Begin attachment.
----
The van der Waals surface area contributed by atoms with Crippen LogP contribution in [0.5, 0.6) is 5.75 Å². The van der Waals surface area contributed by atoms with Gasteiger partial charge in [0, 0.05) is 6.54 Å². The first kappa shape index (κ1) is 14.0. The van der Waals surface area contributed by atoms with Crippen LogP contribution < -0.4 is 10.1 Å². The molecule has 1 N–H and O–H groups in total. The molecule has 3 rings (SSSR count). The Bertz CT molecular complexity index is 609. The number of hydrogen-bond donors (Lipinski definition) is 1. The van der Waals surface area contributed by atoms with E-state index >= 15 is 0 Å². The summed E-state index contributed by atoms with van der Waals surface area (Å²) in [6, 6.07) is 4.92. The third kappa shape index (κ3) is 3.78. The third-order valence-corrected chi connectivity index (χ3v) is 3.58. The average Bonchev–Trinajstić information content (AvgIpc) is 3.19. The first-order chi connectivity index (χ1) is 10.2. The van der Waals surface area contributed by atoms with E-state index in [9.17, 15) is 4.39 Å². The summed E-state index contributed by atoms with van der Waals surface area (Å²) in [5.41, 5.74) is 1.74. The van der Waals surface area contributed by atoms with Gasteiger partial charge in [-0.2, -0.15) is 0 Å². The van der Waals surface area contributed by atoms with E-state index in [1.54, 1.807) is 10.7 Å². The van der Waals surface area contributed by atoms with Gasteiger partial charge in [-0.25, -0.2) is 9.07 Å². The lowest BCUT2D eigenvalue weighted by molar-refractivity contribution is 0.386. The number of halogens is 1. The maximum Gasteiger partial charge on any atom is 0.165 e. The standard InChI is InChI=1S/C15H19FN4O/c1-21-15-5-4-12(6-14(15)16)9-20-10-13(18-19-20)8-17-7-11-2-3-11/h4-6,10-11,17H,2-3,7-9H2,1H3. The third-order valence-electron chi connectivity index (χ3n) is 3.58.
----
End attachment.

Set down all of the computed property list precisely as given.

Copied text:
The van der Waals surface area contributed by atoms with Crippen LogP contribution in [0.5, 0.6) is 5.75 Å². The van der Waals surface area contributed by atoms with Gasteiger partial charge in [0, 0.05) is 6.54 Å². The first kappa shape index (κ1) is 14.0. The van der Waals surface area contributed by atoms with Crippen LogP contribution < -0.4 is 10.1 Å². The molecule has 1 N–H and O–H groups in total. The molecule has 3 rings (SSSR count). The Bertz CT molecular complexity index is 609. The number of hydrogen-bond donors (Lipinski definition) is 1. The van der Waals surface area contributed by atoms with E-state index >= 15 is 0 Å². The summed E-state index contributed by atoms with van der Waals surface area (Å²) in [6, 6.07) is 4.92. The third kappa shape index (κ3) is 3.78. The third-order valence-corrected chi connectivity index (χ3v) is 3.58. The average Bonchev–Trinajstić information content (AvgIpc) is 3.19. The first-order chi connectivity index (χ1) is 10.2. The van der Waals surface area contributed by atoms with E-state index in [9.17, 15) is 4.39 Å². The summed E-state index contributed by atoms with van der Waals surface area (Å²) in [5.41, 5.74) is 1.74. The van der Waals surface area contributed by atoms with Gasteiger partial charge in [-0.2, -0.15) is 0 Å². The van der Waals surface area contributed by atoms with E-state index in [1.54, 1.807) is 10.7 Å². The van der Waals surface area contributed by atoms with Gasteiger partial charge in [-0.25, -0.2) is 9.07 Å². The lowest BCUT2D eigenvalue weighted by molar-refractivity contribution is 0.386. The number of halogens is 1. The maximum Gasteiger partial charge on any atom is 0.165 e. The standard InChI is InChI=1S/C15H19FN4O/c1-21-15-5-4-12(6-14(15)16)9-20-10-13(18-19-20)8-17-7-11-2-3-11/h4-6,10-11,17H,2-3,7-9H2,1H3. The third-order valence-electron chi connectivity index (χ3n) is 3.58.